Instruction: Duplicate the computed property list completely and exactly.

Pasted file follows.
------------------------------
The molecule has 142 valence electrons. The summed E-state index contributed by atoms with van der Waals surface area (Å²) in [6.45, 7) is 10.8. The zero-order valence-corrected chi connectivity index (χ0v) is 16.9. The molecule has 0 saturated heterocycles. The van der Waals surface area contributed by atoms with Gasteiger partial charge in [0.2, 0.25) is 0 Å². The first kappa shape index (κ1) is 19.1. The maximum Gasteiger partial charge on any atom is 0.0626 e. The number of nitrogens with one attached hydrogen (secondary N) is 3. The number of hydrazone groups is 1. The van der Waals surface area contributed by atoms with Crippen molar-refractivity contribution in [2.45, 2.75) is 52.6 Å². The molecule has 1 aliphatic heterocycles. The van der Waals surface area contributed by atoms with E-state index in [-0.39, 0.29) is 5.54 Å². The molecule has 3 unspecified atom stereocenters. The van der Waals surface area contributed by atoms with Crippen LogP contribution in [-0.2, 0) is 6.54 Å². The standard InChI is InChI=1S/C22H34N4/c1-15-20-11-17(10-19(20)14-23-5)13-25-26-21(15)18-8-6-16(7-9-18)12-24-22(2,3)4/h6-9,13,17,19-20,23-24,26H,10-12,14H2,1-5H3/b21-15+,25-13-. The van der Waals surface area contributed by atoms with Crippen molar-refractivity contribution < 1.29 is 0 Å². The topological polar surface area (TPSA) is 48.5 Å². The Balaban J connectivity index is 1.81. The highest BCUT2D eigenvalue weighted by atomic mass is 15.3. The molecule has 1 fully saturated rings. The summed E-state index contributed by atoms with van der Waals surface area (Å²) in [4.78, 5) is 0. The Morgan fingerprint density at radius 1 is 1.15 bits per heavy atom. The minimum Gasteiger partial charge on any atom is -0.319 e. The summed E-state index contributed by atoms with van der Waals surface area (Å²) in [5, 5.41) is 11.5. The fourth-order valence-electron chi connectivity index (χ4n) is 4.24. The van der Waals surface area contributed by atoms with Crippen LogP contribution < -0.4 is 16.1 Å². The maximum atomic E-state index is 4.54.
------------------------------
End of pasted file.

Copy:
The molecule has 142 valence electrons. The summed E-state index contributed by atoms with van der Waals surface area (Å²) in [6.45, 7) is 10.8. The zero-order valence-corrected chi connectivity index (χ0v) is 16.9. The molecule has 0 saturated heterocycles. The van der Waals surface area contributed by atoms with Gasteiger partial charge in [0.2, 0.25) is 0 Å². The first kappa shape index (κ1) is 19.1. The maximum Gasteiger partial charge on any atom is 0.0626 e. The number of nitrogens with one attached hydrogen (secondary N) is 3. The number of hydrazone groups is 1. The van der Waals surface area contributed by atoms with Crippen molar-refractivity contribution in [2.45, 2.75) is 52.6 Å². The molecule has 1 aliphatic heterocycles. The van der Waals surface area contributed by atoms with E-state index in [-0.39, 0.29) is 5.54 Å². The molecule has 3 unspecified atom stereocenters. The van der Waals surface area contributed by atoms with Crippen LogP contribution in [-0.2, 0) is 6.54 Å². The standard InChI is InChI=1S/C22H34N4/c1-15-20-11-17(10-19(20)14-23-5)13-25-26-21(15)18-8-6-16(7-9-18)12-24-22(2,3)4/h6-9,13,17,19-20,23-24,26H,10-12,14H2,1-5H3/b21-15+,25-13-. The van der Waals surface area contributed by atoms with Crippen molar-refractivity contribution < 1.29 is 0 Å². The topological polar surface area (TPSA) is 48.5 Å². The Balaban J connectivity index is 1.81. The highest BCUT2D eigenvalue weighted by atomic mass is 15.3. The molecule has 1 fully saturated rings. The summed E-state index contributed by atoms with van der Waals surface area (Å²) in [4.78, 5) is 0. The Morgan fingerprint density at radius 1 is 1.15 bits per heavy atom. The minimum Gasteiger partial charge on any atom is -0.319 e. The summed E-state index contributed by atoms with van der Waals surface area (Å²) in [5, 5.41) is 11.5. The fourth-order valence-electron chi connectivity index (χ4n) is 4.24. The van der Waals surface area contributed by atoms with Crippen LogP contribution < -0.4 is 16.1 Å². The maximum atomic E-state index is 4.54.